Vampires, Beware! Alie & Georgia Have 4 Ways to Get the Most of Your Garlic

09/25/2014 at 01:24 PM ET

Garlic
Getty/Courtesy Alie & Georgia

Alie Ward and Georgia Hardstark, a.k.a. Alie & Georgia, host Cooking Channel food-travel series Tripping Out with Alie & Georgia. Visit PEOPLE.com every Thursday for their playful spins on celebrity recipes, cocktails, entertaining ideas—and, of course, lots of laughs!

Vampires are here to stay (and not just because they are technically undead), and there is a lot to be jealous of when it comes to these caped creatures. They have beautiful porcelain skin (that sometimes sparkles), a killer set of fangs and get to turn into bats and fly around at night. What a life!

But, alas, we wouldn’t trade places with them, solely based on the fact that they’re deathly allergic to one of our very favorite ingredients. Yep, we’re talking about that seasoning of the gods, that fetching clove — garlic!

And while we all know (and love) about adding a couple of chopped cloves in our sauces and stews, there is so much more that can be done with garlic. We’ve listed some of our favorite alternative uses of that beautiful bulb, so you can put them to good use, instead of using them to chuck at your local blood sucker.

Roast It!

Slice the top off an entire bulb of garlic, place it in a tinfoil pocket, drizzle with oil olive and a crack of fresh black pepper, then place in the oven to cook alongside your roast. After about 40 minutes at 400 degrees Fahrenheit, the garlic will caramelize and soften enough to be spread over a crusty hunk of French bread. All the spice and bite of a raw clove is gone, and in its place is a slightly sweet umami deliciousness.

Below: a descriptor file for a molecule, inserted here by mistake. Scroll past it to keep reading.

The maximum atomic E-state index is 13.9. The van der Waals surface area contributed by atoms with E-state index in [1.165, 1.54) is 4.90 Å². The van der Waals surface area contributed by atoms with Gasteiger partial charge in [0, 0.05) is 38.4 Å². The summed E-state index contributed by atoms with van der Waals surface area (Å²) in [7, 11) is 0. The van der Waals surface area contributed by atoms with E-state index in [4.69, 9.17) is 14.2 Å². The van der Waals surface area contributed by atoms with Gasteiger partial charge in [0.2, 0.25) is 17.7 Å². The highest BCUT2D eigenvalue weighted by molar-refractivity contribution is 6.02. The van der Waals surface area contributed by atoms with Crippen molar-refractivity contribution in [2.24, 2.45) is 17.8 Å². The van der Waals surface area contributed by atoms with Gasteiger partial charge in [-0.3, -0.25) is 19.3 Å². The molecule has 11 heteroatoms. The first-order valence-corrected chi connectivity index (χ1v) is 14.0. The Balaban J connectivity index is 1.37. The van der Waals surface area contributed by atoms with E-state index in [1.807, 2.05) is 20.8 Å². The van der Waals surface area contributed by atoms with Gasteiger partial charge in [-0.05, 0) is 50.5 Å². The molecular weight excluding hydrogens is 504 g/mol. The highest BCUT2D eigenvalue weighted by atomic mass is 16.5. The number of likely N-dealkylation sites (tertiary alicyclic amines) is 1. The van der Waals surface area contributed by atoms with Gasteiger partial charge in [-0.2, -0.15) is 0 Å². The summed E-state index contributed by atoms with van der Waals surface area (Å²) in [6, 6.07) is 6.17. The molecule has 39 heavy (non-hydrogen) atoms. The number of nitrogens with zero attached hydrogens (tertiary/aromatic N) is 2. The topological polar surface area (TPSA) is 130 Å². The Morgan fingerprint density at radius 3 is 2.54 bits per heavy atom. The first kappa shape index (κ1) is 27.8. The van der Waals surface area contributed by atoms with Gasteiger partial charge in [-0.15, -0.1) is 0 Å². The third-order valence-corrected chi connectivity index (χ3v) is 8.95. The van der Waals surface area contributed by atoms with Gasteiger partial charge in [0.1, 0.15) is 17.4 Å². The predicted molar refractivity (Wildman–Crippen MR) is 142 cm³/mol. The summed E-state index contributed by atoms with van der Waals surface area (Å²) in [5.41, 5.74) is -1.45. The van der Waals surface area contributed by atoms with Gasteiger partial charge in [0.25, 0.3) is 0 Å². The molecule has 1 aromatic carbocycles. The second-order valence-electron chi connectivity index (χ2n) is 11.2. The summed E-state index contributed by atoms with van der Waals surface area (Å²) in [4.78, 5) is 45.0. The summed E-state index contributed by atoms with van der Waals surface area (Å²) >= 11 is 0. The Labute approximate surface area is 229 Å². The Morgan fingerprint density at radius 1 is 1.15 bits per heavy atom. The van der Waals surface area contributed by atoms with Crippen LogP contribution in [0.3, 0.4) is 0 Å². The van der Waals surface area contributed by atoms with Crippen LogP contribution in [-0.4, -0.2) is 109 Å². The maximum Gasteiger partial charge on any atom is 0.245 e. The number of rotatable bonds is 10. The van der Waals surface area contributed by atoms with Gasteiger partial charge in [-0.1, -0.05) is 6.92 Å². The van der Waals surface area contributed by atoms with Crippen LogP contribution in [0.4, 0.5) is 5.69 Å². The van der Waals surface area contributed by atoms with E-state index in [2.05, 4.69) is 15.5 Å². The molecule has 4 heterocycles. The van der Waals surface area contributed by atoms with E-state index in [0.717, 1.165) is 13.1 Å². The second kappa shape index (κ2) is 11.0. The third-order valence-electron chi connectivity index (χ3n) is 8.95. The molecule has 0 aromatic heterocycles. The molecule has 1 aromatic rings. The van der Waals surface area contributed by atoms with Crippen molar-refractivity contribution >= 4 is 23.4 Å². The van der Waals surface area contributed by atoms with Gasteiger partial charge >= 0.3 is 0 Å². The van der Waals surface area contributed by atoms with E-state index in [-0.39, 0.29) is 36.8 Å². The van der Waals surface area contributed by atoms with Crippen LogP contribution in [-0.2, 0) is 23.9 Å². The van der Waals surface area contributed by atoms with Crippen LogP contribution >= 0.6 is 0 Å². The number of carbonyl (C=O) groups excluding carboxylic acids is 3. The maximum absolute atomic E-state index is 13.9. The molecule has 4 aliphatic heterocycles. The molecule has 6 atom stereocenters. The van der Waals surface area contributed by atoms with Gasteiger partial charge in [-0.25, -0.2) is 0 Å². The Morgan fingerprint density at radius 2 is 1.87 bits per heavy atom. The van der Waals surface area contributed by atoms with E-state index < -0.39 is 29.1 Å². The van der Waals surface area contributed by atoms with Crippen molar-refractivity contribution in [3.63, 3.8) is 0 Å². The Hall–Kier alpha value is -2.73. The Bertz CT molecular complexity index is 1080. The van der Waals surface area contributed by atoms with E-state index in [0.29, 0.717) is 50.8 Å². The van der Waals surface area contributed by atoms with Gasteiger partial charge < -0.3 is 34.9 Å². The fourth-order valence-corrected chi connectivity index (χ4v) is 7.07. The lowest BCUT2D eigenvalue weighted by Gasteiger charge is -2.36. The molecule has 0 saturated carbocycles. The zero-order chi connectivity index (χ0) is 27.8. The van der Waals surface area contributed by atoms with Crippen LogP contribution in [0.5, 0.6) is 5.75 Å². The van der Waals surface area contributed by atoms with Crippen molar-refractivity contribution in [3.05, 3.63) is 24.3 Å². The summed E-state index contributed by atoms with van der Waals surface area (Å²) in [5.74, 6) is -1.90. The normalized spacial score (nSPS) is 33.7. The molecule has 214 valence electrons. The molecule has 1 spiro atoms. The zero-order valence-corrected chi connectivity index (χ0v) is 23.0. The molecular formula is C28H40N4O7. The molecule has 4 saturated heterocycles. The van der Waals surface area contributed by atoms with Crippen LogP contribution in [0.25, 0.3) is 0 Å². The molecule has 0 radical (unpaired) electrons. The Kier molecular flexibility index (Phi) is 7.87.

Plant It!

For anti-green-thumbs like us, a garlic plant is a hearty way to look like you don’t kill plants on the regular. It can be grown year round in mild climates (sorry, Midwesterners) and only needs one clove planted in soil to sprout. Plus the stalks that grow can be eaten just like scallions. Yum!

Vodka It!

This is what’s known in the cocktail world as “infusion,” which we insist is just a fancy way of saying “take something and put something else in it.” Garlic-infused vodka is a great base for a savory cocktail, and can be sipped on its own to ward off a cold. Simply place 3–4 cloves of garlic in a mason jar filled with 1 pint of vodka, then let sit overnight (or up to 3 days, if you’re crazy about garlic). Give it a shot as a Bloody Mary base. We can’t promise anyone will want to come close enough to make out with you, but we can promise that being alone never tasted this good.

Put It on Your Face!

The antibacterial properties of garlic make it the perfect at-home remedy for pesky acne. (Who knew?!) Simply slice a clove in half and blot the blemish with the cut side of the clove. Leave overnight and watch those zits disappear!

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rachez on

Reblogged this on Journey Into My World of Food and commented:
Who would have known about the acne?! love it!

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